Tuesday, December 2, 2014


Short, sharp and successful, Settings Sons cemented The Jam's status as a hit band in England.  It was the group's fourth album in just a couple of years, and they had already outlasted all the criticism thrown at them by the usual picky English press.  Now, they didn't have to be a punk band, New Wave, Mod, whatever, they were accepted and popular, and the hit singles were adding up.  The album proper featured Eton Rifles, the group's first Top 10 release.  There was a vague concept in the tracks about three friends after the war, but it wasn't close to being a rock opera or theatre piece, even though it was pretty obvious Paul Weller owed a huge debt to both The Who and The Kinks.

This deluxe edition makes the record better, because of the add-ons.  The Jam was old-school, and liked the '60's idea of releasing separate singles from the albums, so the very good Strange Town and When You're Young, which prefaced the album, are added here.  But the big one was Going Underground, which came out just after Setting Sons, and followed the Eton Rifles single.  It went straight to #1 on the U.K. charts.  Plus, there are the corresponding fine B-sides here, including The Butterfly Children and Dreams of Children, so Disc One of this set is now value-added, with high-quality all the way.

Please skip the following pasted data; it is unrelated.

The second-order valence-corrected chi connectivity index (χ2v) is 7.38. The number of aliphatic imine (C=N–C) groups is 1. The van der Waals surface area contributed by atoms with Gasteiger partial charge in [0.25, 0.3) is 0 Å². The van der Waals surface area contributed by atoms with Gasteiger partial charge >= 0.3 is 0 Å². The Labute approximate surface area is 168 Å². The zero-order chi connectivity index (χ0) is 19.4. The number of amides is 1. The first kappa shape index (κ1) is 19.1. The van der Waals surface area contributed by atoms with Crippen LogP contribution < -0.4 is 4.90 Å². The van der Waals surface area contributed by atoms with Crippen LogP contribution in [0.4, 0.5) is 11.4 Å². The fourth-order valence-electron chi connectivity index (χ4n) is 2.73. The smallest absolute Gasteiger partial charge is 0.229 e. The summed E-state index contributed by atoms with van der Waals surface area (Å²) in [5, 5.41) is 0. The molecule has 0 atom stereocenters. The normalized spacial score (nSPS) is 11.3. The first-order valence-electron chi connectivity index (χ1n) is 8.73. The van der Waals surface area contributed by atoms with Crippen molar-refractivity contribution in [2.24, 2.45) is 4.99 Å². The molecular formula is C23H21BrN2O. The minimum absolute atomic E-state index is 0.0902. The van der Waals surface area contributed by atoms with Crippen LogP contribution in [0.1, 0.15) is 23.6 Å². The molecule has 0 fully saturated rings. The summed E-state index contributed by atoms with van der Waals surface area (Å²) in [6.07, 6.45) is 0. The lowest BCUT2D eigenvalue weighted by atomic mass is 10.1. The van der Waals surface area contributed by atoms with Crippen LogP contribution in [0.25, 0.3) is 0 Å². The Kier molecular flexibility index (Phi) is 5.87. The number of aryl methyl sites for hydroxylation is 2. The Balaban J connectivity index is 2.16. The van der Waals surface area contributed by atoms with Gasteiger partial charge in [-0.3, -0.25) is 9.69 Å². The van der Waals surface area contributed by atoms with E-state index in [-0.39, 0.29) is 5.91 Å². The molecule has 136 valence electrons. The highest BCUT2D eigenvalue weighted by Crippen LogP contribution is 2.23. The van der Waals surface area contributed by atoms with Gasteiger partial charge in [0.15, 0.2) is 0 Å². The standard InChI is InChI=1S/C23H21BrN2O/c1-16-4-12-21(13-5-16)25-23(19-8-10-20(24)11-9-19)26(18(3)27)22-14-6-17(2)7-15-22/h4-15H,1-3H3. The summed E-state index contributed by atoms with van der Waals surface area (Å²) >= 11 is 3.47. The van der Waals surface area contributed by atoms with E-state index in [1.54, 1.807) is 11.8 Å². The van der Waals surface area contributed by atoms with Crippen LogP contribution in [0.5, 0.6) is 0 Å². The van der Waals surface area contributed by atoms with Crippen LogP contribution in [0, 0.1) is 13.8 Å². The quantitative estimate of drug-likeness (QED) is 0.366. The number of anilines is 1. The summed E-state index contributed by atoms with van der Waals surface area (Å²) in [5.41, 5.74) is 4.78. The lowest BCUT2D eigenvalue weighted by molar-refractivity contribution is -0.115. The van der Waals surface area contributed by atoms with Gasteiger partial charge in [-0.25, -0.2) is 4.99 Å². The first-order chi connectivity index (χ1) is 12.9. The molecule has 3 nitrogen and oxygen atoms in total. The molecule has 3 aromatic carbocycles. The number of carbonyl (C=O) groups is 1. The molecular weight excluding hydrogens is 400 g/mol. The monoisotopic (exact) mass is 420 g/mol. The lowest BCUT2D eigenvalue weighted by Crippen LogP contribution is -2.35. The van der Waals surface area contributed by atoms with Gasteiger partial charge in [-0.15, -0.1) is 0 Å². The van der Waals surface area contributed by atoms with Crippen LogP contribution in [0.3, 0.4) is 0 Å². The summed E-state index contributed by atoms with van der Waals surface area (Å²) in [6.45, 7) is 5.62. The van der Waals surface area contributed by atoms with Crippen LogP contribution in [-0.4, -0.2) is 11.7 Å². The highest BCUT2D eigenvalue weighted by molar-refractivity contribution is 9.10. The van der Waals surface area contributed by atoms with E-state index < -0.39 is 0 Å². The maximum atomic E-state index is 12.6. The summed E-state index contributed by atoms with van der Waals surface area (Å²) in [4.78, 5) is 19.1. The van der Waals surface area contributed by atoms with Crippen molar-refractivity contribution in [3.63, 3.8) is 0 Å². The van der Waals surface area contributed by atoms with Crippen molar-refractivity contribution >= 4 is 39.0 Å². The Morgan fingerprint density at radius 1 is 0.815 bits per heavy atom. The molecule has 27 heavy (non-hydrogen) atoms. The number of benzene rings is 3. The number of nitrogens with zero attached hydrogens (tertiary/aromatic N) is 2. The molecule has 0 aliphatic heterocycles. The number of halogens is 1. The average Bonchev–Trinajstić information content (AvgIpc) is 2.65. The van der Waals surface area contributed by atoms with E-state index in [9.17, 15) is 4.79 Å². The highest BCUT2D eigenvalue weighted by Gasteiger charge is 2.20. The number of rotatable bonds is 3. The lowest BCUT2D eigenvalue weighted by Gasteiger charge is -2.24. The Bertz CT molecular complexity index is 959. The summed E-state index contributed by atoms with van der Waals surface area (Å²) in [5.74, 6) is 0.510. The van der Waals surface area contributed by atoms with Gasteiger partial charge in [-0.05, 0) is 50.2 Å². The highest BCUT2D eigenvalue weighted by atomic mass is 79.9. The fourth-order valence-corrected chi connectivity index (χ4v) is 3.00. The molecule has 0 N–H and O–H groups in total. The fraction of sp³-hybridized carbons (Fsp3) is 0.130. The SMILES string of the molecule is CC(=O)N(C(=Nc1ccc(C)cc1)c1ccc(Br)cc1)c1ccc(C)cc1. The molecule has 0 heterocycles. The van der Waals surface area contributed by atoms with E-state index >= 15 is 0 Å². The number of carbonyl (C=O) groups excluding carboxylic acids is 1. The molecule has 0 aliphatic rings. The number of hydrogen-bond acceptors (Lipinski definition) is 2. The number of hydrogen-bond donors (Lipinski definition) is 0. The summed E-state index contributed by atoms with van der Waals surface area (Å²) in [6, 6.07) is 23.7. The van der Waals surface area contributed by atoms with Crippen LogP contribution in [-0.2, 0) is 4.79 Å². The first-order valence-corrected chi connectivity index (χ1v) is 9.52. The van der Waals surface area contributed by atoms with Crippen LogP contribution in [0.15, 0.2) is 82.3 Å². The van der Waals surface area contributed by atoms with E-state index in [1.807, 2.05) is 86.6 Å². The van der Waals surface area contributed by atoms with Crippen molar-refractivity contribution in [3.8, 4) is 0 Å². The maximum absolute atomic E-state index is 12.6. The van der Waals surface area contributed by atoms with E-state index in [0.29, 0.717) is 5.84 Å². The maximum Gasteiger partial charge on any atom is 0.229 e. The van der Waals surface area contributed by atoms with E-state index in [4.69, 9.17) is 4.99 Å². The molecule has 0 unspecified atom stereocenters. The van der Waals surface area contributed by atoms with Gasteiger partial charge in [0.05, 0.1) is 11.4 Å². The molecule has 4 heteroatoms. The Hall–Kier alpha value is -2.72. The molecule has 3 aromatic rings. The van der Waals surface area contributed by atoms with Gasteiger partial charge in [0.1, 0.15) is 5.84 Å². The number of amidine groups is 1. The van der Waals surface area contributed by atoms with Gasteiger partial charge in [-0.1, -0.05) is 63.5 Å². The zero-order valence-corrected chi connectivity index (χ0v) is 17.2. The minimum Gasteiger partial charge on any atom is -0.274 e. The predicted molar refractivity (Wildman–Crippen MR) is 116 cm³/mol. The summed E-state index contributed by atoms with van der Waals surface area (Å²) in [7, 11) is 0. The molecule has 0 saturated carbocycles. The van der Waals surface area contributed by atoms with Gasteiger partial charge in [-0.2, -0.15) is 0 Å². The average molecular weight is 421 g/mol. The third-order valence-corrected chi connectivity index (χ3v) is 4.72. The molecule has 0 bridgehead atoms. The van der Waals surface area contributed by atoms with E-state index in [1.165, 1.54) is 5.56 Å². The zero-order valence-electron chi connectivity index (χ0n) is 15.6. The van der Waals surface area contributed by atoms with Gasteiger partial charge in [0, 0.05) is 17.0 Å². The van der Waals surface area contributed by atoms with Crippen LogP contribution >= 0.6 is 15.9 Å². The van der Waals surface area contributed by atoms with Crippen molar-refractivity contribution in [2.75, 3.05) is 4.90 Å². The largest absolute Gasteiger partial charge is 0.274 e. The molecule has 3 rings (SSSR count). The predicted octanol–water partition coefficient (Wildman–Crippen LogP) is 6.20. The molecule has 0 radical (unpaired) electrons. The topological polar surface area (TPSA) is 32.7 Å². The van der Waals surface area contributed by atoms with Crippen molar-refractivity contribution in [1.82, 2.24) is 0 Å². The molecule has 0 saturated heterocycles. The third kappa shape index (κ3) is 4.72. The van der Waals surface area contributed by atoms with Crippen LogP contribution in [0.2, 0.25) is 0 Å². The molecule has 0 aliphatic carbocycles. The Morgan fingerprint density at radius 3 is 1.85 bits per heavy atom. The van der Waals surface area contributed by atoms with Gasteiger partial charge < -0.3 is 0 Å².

Disc two is another good bonus, an hour-long live show from London in 1979.  Hearing the excitement build through the set, with the latest hits at the end, it sounds obvious now that The Jam were on the verge of English stardom.

1 comment:

  1. Not sure if you're aware, but we Canadians saw quite a different version of _Setting Sons_ than the rest of The Modern World. "Strange Town" was actually the lead track, the B-side to "When You're Young" was also added, and PolyGram Canada tweaked with the running order.


    I think the Canadian modifications actually made the album stronger, but I may be biased as that's the only version I've heard.